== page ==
Another flaw, which drove Harbord and the rest of his staff to near distraction, was a complete lack of a sense of time. Pershing constantly arrived late to dinners or receptions, leaving kings, queens, prime ministers, and Allied generals impatiently tapping their VIP feet. The explanation was his appetite for detail. Devouring a report on weapons procurement or shipping schedules, Pershing would lose touch with the external world.

The euphoria of Pershing’s arrival soon vanished: The promise of American aid remained unfulfilled. In the fall the Germans and Austrians wrecked the Italian army at Caporetto. The Bolsheviks, having seized power in Moscow, took Russia out of the war, freeing an estimated 77 German divisions for service on the Western Front. As a handful of American divisions trickled into Saint-Nazaire on their way to training areas in Lorraine, the Allies put more and more pressure on Pershing to give them control of his army.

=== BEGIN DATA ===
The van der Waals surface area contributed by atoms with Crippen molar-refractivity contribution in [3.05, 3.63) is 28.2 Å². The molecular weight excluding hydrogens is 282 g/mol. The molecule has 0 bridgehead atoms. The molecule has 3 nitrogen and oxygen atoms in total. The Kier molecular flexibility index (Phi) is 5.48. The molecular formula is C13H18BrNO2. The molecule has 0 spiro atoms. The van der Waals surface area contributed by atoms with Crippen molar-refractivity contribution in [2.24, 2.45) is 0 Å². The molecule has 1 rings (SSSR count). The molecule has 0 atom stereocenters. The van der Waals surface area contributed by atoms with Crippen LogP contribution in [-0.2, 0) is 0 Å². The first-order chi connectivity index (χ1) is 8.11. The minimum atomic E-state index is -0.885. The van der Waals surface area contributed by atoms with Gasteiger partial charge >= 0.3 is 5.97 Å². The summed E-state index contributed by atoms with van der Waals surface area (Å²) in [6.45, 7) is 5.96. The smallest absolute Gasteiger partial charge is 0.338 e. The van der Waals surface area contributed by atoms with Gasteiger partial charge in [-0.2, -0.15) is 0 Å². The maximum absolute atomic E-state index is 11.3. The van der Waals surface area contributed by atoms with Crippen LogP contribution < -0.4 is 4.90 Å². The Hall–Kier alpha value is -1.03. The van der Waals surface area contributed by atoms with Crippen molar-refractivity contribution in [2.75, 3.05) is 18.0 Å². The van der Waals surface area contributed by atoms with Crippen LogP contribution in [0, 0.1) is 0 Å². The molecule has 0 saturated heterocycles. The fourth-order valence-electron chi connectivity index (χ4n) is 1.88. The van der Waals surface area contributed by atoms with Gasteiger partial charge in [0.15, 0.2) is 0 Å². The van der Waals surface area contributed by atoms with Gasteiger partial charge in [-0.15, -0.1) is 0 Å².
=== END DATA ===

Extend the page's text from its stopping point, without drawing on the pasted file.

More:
The French and British generals summoned political reinforcements. Premier Paul Painlevé and Prime Minister David Lloyd George assailed Washington, D.C., with warnings of disaster and grave doubts about Pershing’s capacity–simultaneously arranging for Pershing to be made aware of these fires being ignited in his rear. The only reinforcement Pershing got from Wilson was Bliss, an Anglophile who immediately sided with the British on amalgamation. Bliss said they should cable their opposing views to Washington and let the president decide. Pershing responded with some very straight talk. “Bliss,” he said, “do you know what would happen if we did that? We would both be relieved from further duty in France and that is exactly what we should deserve.” Bliss capitulated for the time being, a tribute not to the inferiority of his ideas but to the force of Pershing’s personality.